Sizes: 3 to 12 feet
Why we like them: They have incredible needle retention, sweet aroma,strong limbs.
Fun facts: In the wild, the trees are tall, beautifully symmetrical andgrow to more than 200 feet in height. The bark is smooth with resin blisterswhen young and changes to brownish-gray plates with age.
Source: North Carolina
Sizes: 3 to 15 feet
Why we like them: They have excellent needle retention, fine fragrance anddark, rich color.
Fun facts: Fraser fir is a uniformly pyramid-shaped tree, which reaches amaximum height of about 80 feet and a trunk diameter of 1 to 1.5 feet.
Strong branches are turned slightly upward, which gives the tree a compactappearance. You can easily reach between the branches to grasp the trunk.Frasers sometimes come with a full pot-bellied shape.
Sizes: 3 to 9 feet
Why we like them: It has good needle retention and strong limbs.
Fun facts: As a Christmas tree, it is known for its dark green foliage andstiff branches well-suited for decorating with both light and heavy ornaments.Be sure to wear your gardening gloves because when you grab for a pine, it'llgrab back.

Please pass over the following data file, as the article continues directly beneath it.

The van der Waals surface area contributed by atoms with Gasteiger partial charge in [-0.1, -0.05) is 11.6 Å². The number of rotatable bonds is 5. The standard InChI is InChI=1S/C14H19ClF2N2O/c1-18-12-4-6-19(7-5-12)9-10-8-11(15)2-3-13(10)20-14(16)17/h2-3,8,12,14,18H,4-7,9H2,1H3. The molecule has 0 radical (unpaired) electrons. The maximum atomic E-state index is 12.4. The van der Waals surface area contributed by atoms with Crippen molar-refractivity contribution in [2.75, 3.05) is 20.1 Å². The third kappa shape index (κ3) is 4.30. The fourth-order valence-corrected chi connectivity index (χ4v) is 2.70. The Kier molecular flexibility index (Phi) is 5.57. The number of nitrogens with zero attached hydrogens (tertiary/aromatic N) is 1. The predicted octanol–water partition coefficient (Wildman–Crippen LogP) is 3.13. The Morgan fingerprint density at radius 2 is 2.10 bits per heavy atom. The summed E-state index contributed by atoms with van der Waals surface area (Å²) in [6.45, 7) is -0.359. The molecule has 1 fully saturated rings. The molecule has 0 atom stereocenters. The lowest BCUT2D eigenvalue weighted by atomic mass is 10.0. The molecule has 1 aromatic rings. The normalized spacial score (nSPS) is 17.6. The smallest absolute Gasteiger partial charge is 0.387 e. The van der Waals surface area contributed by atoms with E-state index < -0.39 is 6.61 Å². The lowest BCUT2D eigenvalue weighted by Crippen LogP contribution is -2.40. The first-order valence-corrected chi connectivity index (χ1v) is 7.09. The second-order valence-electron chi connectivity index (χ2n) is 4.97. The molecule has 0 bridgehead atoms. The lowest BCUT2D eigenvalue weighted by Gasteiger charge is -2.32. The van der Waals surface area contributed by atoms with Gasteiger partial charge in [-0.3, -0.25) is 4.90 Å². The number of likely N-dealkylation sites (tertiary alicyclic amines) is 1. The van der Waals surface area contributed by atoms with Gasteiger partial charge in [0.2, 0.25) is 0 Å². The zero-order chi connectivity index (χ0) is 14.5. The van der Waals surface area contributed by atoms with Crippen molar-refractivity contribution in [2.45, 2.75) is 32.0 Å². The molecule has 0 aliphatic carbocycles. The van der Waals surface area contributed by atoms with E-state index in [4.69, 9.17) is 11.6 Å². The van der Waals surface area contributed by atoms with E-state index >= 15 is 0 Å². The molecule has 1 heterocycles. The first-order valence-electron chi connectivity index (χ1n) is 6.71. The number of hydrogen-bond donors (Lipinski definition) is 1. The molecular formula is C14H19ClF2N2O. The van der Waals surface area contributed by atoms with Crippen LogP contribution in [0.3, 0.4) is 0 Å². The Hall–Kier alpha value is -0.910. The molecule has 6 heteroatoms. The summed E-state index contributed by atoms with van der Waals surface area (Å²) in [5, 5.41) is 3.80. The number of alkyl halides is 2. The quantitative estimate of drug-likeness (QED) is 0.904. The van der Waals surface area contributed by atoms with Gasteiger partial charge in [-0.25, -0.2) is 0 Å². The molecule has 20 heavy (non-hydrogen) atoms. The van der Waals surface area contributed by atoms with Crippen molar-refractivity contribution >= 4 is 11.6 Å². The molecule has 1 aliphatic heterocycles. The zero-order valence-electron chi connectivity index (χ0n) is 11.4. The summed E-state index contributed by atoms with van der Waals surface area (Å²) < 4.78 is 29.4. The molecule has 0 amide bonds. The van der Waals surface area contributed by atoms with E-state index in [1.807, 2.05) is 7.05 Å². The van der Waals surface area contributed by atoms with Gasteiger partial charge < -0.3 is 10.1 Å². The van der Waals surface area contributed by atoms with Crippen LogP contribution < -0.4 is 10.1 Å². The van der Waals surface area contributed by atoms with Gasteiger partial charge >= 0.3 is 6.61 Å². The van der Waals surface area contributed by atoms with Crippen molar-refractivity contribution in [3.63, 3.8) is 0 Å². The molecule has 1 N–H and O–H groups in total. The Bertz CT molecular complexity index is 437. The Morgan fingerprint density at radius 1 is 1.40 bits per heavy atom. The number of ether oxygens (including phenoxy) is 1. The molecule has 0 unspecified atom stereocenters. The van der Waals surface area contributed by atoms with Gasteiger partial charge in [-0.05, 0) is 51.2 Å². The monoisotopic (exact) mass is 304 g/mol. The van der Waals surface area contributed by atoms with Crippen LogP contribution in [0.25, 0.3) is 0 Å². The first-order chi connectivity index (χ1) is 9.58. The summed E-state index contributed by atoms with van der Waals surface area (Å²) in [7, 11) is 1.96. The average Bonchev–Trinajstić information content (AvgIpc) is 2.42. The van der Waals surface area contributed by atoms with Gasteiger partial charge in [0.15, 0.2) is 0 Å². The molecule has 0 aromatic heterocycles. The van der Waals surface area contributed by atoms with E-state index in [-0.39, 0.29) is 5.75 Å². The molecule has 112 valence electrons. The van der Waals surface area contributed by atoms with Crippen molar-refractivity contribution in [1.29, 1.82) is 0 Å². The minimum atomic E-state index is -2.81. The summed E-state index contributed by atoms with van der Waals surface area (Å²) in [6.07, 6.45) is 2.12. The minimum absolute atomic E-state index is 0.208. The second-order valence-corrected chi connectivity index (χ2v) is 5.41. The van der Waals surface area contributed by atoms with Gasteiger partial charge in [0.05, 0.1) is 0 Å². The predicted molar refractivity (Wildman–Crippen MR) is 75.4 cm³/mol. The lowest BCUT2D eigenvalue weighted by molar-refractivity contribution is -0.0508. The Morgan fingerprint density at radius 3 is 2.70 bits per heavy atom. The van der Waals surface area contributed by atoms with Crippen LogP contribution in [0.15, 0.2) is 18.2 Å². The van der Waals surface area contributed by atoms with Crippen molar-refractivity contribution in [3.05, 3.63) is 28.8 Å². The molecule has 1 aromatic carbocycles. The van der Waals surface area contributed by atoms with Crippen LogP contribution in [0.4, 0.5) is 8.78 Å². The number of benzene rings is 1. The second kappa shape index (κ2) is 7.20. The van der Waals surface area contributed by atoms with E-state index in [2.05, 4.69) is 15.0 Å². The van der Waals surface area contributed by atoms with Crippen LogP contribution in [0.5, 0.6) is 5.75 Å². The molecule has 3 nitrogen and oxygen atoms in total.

Size: 9 to 16 feet
Source: Nova Scotia
Why we like them: It is a traditional Christmas tree, has excellent aromaand is easy to decorate.
Fun facts: Bark is thin, ash-gray and smooth except for numerous blisterson young trees. These blisters contain a sticky, fragrant, liquid resin.
Sizes: 5 to 9 feet
Why we like them: Moderate needle retention, strong limbs and beautifulcolor. These trees have a rustic quality that might be a perfect fit forsomeone wanting an old-fashioned Christmas decor.
Fun facts: Blue spruce is becoming more popular as a Christmas tree for itssymmetrical form and attractive blue foliage. It has an excellent naturalshape and requires little shearing. Many people use blue spruce as a livingChristmas tree, to be planted after the holiday season.Copyright © 2014, Los Angeles Times